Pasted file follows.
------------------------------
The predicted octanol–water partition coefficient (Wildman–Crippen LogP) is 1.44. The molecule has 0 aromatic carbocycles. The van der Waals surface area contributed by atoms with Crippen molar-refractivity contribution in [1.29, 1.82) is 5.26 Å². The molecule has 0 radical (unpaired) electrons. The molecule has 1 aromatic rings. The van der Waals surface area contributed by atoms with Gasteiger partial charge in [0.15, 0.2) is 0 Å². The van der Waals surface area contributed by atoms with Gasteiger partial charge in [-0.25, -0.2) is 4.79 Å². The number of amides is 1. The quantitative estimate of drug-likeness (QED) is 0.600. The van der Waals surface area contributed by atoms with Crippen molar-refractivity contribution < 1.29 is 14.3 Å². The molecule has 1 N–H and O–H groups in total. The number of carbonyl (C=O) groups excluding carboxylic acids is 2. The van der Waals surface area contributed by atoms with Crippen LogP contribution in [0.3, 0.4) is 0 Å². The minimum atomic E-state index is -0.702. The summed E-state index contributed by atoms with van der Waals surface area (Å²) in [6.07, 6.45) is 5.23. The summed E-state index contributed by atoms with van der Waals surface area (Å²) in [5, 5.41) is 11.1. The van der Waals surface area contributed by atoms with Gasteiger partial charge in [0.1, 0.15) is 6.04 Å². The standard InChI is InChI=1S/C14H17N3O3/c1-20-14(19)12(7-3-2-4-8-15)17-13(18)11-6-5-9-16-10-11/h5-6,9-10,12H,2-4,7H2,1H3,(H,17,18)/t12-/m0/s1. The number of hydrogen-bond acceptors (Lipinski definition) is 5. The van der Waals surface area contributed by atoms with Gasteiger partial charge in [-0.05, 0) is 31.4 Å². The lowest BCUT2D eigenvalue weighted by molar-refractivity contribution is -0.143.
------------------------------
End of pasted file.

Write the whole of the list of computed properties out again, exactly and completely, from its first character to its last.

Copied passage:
The predicted octanol–water partition coefficient (Wildman–Crippen LogP) is 1.44. The molecule has 0 aromatic carbocycles. The van der Waals surface area contributed by atoms with Crippen molar-refractivity contribution in [1.29, 1.82) is 5.26 Å². The molecule has 0 radical (unpaired) electrons. The molecule has 1 aromatic rings. The van der Waals surface area contributed by atoms with Gasteiger partial charge in [0.15, 0.2) is 0 Å². The van der Waals surface area contributed by atoms with Gasteiger partial charge in [-0.25, -0.2) is 4.79 Å². The number of amides is 1. The quantitative estimate of drug-likeness (QED) is 0.600. The van der Waals surface area contributed by atoms with Crippen molar-refractivity contribution < 1.29 is 14.3 Å². The molecule has 1 N–H and O–H groups in total. The number of carbonyl (C=O) groups excluding carboxylic acids is 2. The van der Waals surface area contributed by atoms with Crippen LogP contribution in [0.3, 0.4) is 0 Å². The minimum atomic E-state index is -0.702. The summed E-state index contributed by atoms with van der Waals surface area (Å²) in [6.07, 6.45) is 5.23. The summed E-state index contributed by atoms with van der Waals surface area (Å²) in [5, 5.41) is 11.1. The van der Waals surface area contributed by atoms with Gasteiger partial charge in [0.1, 0.15) is 6.04 Å². The standard InChI is InChI=1S/C14H17N3O3/c1-20-14(19)12(7-3-2-4-8-15)17-13(18)11-6-5-9-16-10-11/h5-6,9-10,12H,2-4,7H2,1H3,(H,17,18)/t12-/m0/s1. The number of hydrogen-bond acceptors (Lipinski definition) is 5. The van der Waals surface area contributed by atoms with Gasteiger partial charge in [-0.05, 0) is 31.4 Å². The lowest BCUT2D eigenvalue weighted by molar-refractivity contribution is -0.143.